How long have you stayed in Ireland?
I have been in Ireland for 19years now. I actually came home sometime around July 2018 and stayed till September 2018. I came back in November and since then, we have been planning this. It is important to let people know who I am and what I do because a lot of people want to know about Suzzie D, what I do and what I want to achieve through this project.
How does the Luxury Model Search, Nigeria work?
We are not just looking for beautiful girls. We are looking for someone who we can go into business because at the end of the day, modelling, fashion and beauty is a business, apart from the glamour that comes with it. If I speak to a potential model, in one minute, I can easily know if the person will be successful or not. I always can tell by the way they speak and what is going on in their heads. If I ask a model, where do you see yourself in two years’time? If she says she does not know, I know that she actually does not know. But if I ask another model the same question and she outlines what she wants to achieve and how she will go about it, I certainly know that she has entrepreneurship mind-set. So, I am more drawn to this than just beauty.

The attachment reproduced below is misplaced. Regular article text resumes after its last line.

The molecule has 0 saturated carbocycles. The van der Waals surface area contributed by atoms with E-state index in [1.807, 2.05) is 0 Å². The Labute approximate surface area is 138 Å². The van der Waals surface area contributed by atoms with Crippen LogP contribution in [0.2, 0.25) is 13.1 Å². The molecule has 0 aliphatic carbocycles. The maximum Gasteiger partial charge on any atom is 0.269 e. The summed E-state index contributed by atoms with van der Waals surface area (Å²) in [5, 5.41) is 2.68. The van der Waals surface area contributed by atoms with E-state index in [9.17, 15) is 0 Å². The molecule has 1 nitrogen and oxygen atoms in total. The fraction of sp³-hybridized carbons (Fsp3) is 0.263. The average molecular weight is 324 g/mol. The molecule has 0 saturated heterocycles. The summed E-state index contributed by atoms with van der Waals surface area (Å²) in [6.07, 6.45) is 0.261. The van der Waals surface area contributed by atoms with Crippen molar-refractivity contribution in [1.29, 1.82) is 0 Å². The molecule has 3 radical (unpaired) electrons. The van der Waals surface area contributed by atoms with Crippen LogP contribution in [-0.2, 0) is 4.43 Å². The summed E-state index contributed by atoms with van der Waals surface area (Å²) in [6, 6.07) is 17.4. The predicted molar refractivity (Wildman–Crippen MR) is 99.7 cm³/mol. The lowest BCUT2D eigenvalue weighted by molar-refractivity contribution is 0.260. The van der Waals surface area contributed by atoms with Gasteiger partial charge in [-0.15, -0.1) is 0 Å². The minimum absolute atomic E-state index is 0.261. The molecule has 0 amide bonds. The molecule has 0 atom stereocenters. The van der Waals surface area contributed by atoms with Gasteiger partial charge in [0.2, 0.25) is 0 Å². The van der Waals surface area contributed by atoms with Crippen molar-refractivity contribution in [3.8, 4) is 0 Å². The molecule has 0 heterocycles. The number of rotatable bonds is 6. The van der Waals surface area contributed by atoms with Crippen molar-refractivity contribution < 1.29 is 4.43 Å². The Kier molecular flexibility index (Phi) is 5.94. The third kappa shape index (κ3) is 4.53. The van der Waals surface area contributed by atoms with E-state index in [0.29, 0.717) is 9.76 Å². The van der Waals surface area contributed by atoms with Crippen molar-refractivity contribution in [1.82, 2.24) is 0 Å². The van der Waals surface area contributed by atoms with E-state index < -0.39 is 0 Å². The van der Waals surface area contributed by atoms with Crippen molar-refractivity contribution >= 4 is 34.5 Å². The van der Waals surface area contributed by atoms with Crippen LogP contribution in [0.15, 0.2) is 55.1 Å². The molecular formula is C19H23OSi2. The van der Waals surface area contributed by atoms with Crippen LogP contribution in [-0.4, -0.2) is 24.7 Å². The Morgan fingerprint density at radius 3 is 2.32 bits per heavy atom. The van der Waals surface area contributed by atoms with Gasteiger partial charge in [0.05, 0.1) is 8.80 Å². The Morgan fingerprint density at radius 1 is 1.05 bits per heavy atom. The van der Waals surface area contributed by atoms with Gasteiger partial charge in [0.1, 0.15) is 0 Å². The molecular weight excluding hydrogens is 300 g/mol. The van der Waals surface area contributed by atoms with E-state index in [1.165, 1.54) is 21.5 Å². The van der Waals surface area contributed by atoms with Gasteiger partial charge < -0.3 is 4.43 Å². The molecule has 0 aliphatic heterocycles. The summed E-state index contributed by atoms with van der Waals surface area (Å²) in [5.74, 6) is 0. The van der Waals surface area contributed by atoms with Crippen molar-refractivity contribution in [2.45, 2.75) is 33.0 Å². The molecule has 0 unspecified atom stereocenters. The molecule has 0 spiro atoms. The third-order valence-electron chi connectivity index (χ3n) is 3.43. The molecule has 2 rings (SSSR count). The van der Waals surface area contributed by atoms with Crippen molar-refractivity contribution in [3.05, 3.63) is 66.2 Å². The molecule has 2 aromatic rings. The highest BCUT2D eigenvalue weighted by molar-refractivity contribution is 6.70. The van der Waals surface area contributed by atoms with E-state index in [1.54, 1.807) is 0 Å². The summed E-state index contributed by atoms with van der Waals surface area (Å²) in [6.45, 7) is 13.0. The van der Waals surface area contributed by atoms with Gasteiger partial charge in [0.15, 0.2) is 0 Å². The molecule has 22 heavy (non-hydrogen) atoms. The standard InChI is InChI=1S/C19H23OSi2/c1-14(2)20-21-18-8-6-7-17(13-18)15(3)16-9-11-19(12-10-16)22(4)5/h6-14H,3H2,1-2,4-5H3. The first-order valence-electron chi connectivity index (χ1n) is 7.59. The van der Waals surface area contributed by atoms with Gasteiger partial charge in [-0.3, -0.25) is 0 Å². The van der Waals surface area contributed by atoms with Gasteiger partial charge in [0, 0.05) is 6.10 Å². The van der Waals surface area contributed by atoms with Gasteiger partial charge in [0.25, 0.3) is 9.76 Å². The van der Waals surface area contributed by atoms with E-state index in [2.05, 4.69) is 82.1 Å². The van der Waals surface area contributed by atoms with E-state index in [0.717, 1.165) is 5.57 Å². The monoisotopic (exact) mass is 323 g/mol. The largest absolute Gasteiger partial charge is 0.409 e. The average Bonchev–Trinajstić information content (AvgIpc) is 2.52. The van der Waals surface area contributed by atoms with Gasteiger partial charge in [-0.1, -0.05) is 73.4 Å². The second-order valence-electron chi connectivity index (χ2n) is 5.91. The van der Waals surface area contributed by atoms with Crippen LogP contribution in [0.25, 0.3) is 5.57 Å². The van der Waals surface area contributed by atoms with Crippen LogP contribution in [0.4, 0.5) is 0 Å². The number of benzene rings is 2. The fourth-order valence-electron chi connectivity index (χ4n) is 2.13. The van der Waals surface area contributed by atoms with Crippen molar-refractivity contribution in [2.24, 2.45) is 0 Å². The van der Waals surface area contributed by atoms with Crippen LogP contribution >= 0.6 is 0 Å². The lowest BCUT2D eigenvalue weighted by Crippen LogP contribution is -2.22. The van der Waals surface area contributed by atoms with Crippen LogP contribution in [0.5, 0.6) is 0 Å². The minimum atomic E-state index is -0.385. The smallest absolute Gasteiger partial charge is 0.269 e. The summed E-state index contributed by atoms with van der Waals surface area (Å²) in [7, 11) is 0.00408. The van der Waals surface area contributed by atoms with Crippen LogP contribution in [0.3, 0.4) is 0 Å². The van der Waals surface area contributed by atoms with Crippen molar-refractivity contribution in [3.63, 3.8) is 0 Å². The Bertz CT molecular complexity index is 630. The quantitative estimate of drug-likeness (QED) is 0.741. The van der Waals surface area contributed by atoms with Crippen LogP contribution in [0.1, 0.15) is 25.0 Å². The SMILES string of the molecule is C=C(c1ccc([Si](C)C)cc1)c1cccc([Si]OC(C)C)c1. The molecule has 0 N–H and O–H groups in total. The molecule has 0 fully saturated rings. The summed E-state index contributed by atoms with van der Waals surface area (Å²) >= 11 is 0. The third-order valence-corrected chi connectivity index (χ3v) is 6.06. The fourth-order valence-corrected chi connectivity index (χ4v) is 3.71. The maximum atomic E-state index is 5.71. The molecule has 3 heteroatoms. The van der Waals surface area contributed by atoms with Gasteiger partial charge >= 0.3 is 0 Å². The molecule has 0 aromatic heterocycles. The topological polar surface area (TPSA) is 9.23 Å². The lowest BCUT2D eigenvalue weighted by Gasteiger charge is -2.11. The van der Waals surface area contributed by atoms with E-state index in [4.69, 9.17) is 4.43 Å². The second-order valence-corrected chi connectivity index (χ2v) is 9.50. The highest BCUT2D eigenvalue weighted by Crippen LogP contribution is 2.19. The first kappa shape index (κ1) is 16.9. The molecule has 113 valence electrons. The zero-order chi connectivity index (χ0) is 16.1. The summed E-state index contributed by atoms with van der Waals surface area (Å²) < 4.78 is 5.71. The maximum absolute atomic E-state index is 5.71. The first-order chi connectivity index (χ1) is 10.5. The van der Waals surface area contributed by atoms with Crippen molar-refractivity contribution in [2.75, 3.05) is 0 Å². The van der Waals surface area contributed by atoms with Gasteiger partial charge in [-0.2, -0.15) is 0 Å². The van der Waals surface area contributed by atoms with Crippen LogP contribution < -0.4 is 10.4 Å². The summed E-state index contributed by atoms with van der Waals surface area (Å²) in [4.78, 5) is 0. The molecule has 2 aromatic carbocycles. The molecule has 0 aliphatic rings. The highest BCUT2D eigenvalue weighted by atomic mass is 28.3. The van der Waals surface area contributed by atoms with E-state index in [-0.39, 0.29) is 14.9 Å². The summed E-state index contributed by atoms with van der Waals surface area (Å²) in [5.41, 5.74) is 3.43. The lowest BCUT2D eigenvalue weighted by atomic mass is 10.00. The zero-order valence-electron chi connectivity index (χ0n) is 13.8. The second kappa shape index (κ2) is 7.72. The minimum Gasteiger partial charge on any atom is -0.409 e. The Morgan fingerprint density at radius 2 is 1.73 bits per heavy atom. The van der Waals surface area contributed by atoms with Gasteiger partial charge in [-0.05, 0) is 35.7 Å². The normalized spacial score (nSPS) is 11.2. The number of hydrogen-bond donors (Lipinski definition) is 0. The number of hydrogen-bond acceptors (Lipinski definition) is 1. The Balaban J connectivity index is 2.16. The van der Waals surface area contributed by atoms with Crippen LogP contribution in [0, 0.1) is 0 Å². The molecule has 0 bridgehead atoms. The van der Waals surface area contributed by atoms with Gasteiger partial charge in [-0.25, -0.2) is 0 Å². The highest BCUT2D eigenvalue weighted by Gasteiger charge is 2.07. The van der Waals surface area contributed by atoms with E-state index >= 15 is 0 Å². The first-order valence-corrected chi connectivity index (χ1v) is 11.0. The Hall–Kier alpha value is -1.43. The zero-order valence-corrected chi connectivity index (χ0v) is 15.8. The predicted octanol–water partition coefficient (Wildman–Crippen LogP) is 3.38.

What will the winners of the competition get?
The winner will get to sign an international modelling contact with me and winner also gets one million naira cash prize. There will be PR engagements to do all the adverts and branding amongst others. The first runner up gets N500,000 and get signed to an international modelling contract, while the second runner up gets N250,000 and get signed to modelling contract as well. The competition is on the 4th of August, 2019 at the Landmark Event Centre.
What makes the Luxury Model Search, Nigeria different from other beauty pageant shows?